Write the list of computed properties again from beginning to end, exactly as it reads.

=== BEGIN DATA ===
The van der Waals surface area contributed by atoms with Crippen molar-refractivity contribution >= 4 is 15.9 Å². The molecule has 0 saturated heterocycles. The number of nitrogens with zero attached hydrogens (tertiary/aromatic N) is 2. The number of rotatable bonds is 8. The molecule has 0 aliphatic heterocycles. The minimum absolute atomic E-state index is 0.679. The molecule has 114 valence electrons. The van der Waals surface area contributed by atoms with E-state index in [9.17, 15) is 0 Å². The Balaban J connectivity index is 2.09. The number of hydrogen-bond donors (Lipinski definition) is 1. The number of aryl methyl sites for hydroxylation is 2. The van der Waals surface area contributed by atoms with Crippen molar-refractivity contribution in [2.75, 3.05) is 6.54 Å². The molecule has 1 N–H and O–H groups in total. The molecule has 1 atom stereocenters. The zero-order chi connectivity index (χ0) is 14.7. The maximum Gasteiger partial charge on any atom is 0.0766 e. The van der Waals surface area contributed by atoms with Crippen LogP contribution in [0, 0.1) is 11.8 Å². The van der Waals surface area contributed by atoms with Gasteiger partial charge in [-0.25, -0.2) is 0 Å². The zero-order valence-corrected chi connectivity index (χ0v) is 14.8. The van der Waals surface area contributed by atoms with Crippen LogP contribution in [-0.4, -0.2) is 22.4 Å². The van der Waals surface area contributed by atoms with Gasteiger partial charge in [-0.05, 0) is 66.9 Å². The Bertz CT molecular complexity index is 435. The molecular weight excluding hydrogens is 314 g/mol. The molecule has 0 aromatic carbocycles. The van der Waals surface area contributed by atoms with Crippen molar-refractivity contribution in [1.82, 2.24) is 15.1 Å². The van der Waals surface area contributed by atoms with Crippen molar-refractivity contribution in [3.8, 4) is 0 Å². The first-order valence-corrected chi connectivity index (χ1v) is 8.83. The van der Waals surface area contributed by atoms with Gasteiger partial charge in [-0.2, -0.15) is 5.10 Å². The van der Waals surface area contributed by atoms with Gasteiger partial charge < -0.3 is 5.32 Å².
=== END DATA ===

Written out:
The van der Waals surface area contributed by atoms with Crippen molar-refractivity contribution >= 4 is 15.9 Å². The molecule has 0 saturated heterocycles. The number of nitrogens with zero attached hydrogens (tertiary/aromatic N) is 2. The number of rotatable bonds is 8. The molecule has 0 aliphatic heterocycles. The minimum absolute atomic E-state index is 0.679. The molecule has 114 valence electrons. The van der Waals surface area contributed by atoms with E-state index in [9.17, 15) is 0 Å². The Balaban J connectivity index is 2.09. The number of hydrogen-bond donors (Lipinski definition) is 1. The number of aryl methyl sites for hydroxylation is 2. The van der Waals surface area contributed by atoms with Crippen molar-refractivity contribution in [2.75, 3.05) is 6.54 Å². The molecule has 1 N–H and O–H groups in total. The molecule has 1 atom stereocenters. The zero-order chi connectivity index (χ0) is 14.7. The maximum Gasteiger partial charge on any atom is 0.0766 e. The van der Waals surface area contributed by atoms with Crippen LogP contribution in [0, 0.1) is 11.8 Å². The van der Waals surface area contributed by atoms with Gasteiger partial charge in [-0.25, -0.2) is 0 Å². The zero-order valence-corrected chi connectivity index (χ0v) is 14.8. The van der Waals surface area contributed by atoms with Crippen LogP contribution in [-0.4, -0.2) is 22.4 Å². The van der Waals surface area contributed by atoms with Gasteiger partial charge in [-0.05, 0) is 66.9 Å². The Bertz CT molecular complexity index is 435. The molecular weight excluding hydrogens is 314 g/mol. The molecule has 0 aromatic carbocycles. The van der Waals surface area contributed by atoms with Crippen molar-refractivity contribution in [1.82, 2.24) is 15.1 Å². The van der Waals surface area contributed by atoms with Crippen molar-refractivity contribution in [3.8, 4) is 0 Å². The first-order valence-corrected chi connectivity index (χ1v) is 8.83. The van der Waals surface area contributed by atoms with Gasteiger partial charge in [-0.2, -0.15) is 5.10 Å². The van der Waals surface area contributed by atoms with Gasteiger partial charge < -0.3 is 5.32 Å².